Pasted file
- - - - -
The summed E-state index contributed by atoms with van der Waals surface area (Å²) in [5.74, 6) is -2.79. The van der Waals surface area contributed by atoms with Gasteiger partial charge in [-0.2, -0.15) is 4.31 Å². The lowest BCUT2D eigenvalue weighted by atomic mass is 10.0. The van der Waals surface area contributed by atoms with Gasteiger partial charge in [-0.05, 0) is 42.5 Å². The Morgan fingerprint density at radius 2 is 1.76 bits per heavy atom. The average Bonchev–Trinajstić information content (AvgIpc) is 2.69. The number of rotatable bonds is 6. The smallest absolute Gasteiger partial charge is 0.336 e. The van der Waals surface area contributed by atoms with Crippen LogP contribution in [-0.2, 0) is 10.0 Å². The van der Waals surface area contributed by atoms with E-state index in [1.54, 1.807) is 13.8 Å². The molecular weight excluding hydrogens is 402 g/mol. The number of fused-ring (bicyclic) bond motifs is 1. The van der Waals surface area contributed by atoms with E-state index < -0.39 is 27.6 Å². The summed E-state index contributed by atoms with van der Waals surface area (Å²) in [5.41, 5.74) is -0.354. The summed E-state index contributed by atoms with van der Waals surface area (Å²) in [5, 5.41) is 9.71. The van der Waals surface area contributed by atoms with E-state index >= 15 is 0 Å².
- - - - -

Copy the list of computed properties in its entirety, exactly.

The summed E-state index contributed by atoms with van der Waals surface area (Å²) in [5.74, 6) is -2.79. The van der Waals surface area contributed by atoms with Gasteiger partial charge in [-0.2, -0.15) is 4.31 Å². The lowest BCUT2D eigenvalue weighted by atomic mass is 10.0. The van der Waals surface area contributed by atoms with Gasteiger partial charge in [-0.05, 0) is 42.5 Å². The Morgan fingerprint density at radius 2 is 1.76 bits per heavy atom. The average Bonchev–Trinajstić information content (AvgIpc) is 2.69. The number of rotatable bonds is 6. The smallest absolute Gasteiger partial charge is 0.336 e. The van der Waals surface area contributed by atoms with Crippen LogP contribution in [-0.2, 0) is 10.0 Å². The van der Waals surface area contributed by atoms with E-state index in [1.54, 1.807) is 13.8 Å². The molecular weight excluding hydrogens is 402 g/mol. The number of fused-ring (bicyclic) bond motifs is 1. The van der Waals surface area contributed by atoms with E-state index < -0.39 is 27.6 Å². The summed E-state index contributed by atoms with van der Waals surface area (Å²) in [5.41, 5.74) is -0.354. The summed E-state index contributed by atoms with van der Waals surface area (Å²) in [5, 5.41) is 9.71. The van der Waals surface area contributed by atoms with E-state index >= 15 is 0 Å².